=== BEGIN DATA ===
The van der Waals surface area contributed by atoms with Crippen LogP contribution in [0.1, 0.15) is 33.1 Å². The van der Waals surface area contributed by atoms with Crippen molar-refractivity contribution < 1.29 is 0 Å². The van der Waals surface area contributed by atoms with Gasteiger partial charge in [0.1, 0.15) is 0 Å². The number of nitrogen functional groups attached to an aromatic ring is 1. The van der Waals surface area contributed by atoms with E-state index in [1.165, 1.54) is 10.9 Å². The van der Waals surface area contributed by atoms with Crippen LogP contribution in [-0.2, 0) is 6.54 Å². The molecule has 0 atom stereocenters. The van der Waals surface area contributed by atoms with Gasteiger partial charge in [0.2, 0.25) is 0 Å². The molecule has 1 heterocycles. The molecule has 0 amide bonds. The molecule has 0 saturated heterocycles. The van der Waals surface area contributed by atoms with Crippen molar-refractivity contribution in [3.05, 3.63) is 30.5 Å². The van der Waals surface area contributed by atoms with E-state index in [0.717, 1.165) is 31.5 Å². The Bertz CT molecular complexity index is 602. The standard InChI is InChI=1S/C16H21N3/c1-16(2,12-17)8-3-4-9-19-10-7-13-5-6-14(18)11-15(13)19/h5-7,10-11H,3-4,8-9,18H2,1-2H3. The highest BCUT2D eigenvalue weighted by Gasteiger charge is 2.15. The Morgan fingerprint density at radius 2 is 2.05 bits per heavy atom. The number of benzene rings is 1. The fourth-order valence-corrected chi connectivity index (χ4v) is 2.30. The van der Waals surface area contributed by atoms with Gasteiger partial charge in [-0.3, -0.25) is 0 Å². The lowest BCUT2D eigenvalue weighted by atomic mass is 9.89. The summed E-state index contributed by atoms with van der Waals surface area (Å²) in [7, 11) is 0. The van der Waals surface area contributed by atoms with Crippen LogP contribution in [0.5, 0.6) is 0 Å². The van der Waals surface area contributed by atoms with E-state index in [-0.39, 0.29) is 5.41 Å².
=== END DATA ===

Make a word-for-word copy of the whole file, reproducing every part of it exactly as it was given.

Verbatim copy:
The van der Waals surface area contributed by atoms with Crippen LogP contribution in [0.1, 0.15) is 33.1 Å². The van der Waals surface area contributed by atoms with Crippen molar-refractivity contribution < 1.29 is 0 Å². The van der Waals surface area contributed by atoms with Gasteiger partial charge in [0.1, 0.15) is 0 Å². The number of nitrogen functional groups attached to an aromatic ring is 1. The van der Waals surface area contributed by atoms with E-state index in [1.165, 1.54) is 10.9 Å². The van der Waals surface area contributed by atoms with Crippen LogP contribution in [-0.2, 0) is 6.54 Å². The molecule has 0 atom stereocenters. The van der Waals surface area contributed by atoms with Gasteiger partial charge in [0.2, 0.25) is 0 Å². The molecule has 1 heterocycles. The molecule has 0 amide bonds. The molecule has 0 saturated heterocycles. The van der Waals surface area contributed by atoms with Crippen molar-refractivity contribution in [3.05, 3.63) is 30.5 Å². The van der Waals surface area contributed by atoms with E-state index in [0.717, 1.165) is 31.5 Å². The Bertz CT molecular complexity index is 602. The standard InChI is InChI=1S/C16H21N3/c1-16(2,12-17)8-3-4-9-19-10-7-13-5-6-14(18)11-15(13)19/h5-7,10-11H,3-4,8-9,18H2,1-2H3. The highest BCUT2D eigenvalue weighted by Gasteiger charge is 2.15. The Morgan fingerprint density at radius 2 is 2.05 bits per heavy atom. The number of benzene rings is 1. The fourth-order valence-corrected chi connectivity index (χ4v) is 2.30. The van der Waals surface area contributed by atoms with Gasteiger partial charge in [-0.3, -0.25) is 0 Å². The lowest BCUT2D eigenvalue weighted by atomic mass is 9.89. The summed E-state index contributed by atoms with van der Waals surface area (Å²) in [7, 11) is 0. The van der Waals surface area contributed by atoms with Crippen LogP contribution in [0.5, 0.6) is 0 Å². The van der Waals surface area contributed by atoms with E-state index in [-0.39, 0.29) is 5.41 Å².